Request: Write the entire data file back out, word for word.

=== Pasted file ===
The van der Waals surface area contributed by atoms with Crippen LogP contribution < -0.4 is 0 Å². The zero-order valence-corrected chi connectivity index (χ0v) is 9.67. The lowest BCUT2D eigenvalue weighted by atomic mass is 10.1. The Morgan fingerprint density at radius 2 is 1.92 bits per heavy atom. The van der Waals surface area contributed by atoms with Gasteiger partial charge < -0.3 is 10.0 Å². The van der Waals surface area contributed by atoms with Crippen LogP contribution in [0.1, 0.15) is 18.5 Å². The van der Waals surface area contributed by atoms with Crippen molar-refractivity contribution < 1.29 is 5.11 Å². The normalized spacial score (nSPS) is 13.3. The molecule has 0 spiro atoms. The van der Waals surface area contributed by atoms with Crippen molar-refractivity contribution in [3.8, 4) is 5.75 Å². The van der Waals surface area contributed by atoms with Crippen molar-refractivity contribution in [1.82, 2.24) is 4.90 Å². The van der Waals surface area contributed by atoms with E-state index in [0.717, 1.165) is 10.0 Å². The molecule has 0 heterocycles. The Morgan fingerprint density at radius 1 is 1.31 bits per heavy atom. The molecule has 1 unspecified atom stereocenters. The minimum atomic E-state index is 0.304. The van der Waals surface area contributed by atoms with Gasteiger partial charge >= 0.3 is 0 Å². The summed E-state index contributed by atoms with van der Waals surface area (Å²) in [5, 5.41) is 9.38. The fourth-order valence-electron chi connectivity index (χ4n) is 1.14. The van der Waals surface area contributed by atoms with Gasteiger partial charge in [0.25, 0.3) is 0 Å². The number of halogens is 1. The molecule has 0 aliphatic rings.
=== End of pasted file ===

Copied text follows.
The van der Waals surface area contributed by atoms with Crippen LogP contribution < -0.4 is 0 Å². The zero-order valence-corrected chi connectivity index (χ0v) is 9.67. The lowest BCUT2D eigenvalue weighted by atomic mass is 10.1. The Morgan fingerprint density at radius 2 is 1.92 bits per heavy atom. The van der Waals surface area contributed by atoms with Gasteiger partial charge < -0.3 is 10.0 Å². The van der Waals surface area contributed by atoms with Crippen LogP contribution in [0.1, 0.15) is 18.5 Å². The van der Waals surface area contributed by atoms with Crippen molar-refractivity contribution < 1.29 is 5.11 Å². The normalized spacial score (nSPS) is 13.3. The molecule has 0 spiro atoms. The van der Waals surface area contributed by atoms with Crippen molar-refractivity contribution in [3.8, 4) is 5.75 Å². The van der Waals surface area contributed by atoms with Crippen molar-refractivity contribution in [1.82, 2.24) is 4.90 Å². The van der Waals surface area contributed by atoms with E-state index in [0.717, 1.165) is 10.0 Å². The molecule has 0 heterocycles. The Morgan fingerprint density at radius 1 is 1.31 bits per heavy atom. The molecule has 1 unspecified atom stereocenters. The minimum atomic E-state index is 0.304. The van der Waals surface area contributed by atoms with Gasteiger partial charge >= 0.3 is 0 Å². The summed E-state index contributed by atoms with van der Waals surface area (Å²) in [5, 5.41) is 9.38. The fourth-order valence-electron chi connectivity index (χ4n) is 1.14. The van der Waals surface area contributed by atoms with Gasteiger partial charge in [0.25, 0.3) is 0 Å². The number of halogens is 1. The molecule has 0 aliphatic rings.